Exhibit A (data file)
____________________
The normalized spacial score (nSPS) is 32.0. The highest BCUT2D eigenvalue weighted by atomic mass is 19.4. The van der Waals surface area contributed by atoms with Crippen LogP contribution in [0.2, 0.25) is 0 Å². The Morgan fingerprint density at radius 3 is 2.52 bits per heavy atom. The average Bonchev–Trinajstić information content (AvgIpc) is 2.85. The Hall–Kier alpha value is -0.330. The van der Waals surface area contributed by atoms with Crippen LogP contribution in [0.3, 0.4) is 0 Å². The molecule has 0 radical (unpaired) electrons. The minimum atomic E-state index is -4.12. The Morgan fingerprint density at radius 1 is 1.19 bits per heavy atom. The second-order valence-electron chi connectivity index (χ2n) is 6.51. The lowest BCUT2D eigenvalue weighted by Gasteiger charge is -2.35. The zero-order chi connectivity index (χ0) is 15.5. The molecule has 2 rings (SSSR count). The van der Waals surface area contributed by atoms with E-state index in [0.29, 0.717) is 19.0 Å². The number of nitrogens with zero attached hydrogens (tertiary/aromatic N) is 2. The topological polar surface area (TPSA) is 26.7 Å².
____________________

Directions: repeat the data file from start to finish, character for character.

The normalized spacial score (nSPS) is 32.0. The highest BCUT2D eigenvalue weighted by atomic mass is 19.4. The van der Waals surface area contributed by atoms with Crippen LogP contribution in [0.2, 0.25) is 0 Å². The Morgan fingerprint density at radius 3 is 2.52 bits per heavy atom. The average Bonchev–Trinajstić information content (AvgIpc) is 2.85. The Hall–Kier alpha value is -0.330. The van der Waals surface area contributed by atoms with Crippen LogP contribution in [0.3, 0.4) is 0 Å². The molecule has 0 radical (unpaired) electrons. The minimum atomic E-state index is -4.12. The Morgan fingerprint density at radius 1 is 1.19 bits per heavy atom. The second-order valence-electron chi connectivity index (χ2n) is 6.51. The lowest BCUT2D eigenvalue weighted by Gasteiger charge is -2.35. The zero-order chi connectivity index (χ0) is 15.5. The molecule has 2 rings (SSSR count). The van der Waals surface area contributed by atoms with E-state index in [0.29, 0.717) is 19.0 Å². The number of nitrogens with zero attached hydrogens (tertiary/aromatic N) is 2. The topological polar surface area (TPSA) is 26.7 Å².